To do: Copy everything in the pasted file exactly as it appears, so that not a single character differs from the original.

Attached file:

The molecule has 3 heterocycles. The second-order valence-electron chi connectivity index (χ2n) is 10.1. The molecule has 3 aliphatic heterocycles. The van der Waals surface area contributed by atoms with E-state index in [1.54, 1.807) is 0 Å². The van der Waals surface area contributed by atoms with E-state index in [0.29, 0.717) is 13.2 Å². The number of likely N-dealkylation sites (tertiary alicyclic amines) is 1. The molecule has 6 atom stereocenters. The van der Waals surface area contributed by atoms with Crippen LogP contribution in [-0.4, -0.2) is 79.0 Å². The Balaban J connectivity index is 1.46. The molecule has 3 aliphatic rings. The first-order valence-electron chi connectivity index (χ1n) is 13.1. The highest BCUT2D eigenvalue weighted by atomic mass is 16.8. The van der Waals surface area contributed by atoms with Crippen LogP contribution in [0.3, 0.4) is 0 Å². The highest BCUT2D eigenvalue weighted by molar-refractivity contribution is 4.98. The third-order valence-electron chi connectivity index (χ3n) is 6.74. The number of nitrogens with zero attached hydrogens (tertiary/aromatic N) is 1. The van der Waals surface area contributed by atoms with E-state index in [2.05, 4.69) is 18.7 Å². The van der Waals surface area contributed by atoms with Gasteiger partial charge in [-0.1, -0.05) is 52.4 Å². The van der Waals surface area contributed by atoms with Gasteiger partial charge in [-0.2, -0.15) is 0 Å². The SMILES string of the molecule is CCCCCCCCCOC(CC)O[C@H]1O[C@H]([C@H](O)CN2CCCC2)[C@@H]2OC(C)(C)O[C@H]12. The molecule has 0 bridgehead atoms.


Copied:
The molecule has 3 heterocycles. The second-order valence-electron chi connectivity index (χ2n) is 10.1. The molecule has 3 aliphatic heterocycles. The van der Waals surface area contributed by atoms with E-state index in [1.54, 1.807) is 0 Å². The van der Waals surface area contributed by atoms with E-state index in [0.29, 0.717) is 13.2 Å². The number of likely N-dealkylation sites (tertiary alicyclic amines) is 1. The molecule has 6 atom stereocenters. The van der Waals surface area contributed by atoms with Crippen LogP contribution in [-0.4, -0.2) is 79.0 Å². The Balaban J connectivity index is 1.46. The molecule has 3 aliphatic rings. The first-order valence-electron chi connectivity index (χ1n) is 13.1. The highest BCUT2D eigenvalue weighted by atomic mass is 16.8. The van der Waals surface area contributed by atoms with Crippen LogP contribution in [0.3, 0.4) is 0 Å². The highest BCUT2D eigenvalue weighted by molar-refractivity contribution is 4.98. The third-order valence-electron chi connectivity index (χ3n) is 6.74. The number of nitrogens with zero attached hydrogens (tertiary/aromatic N) is 1. The van der Waals surface area contributed by atoms with E-state index in [2.05, 4.69) is 18.7 Å². The van der Waals surface area contributed by atoms with Gasteiger partial charge in [-0.1, -0.05) is 52.4 Å². The van der Waals surface area contributed by atoms with Gasteiger partial charge in [-0.2, -0.15) is 0 Å². The SMILES string of the molecule is CCCCCCCCCOC(CC)O[C@H]1O[C@H]([C@H](O)CN2CCCC2)[C@@H]2OC(C)(C)O[C@H]12. The molecule has 0 bridgehead atoms.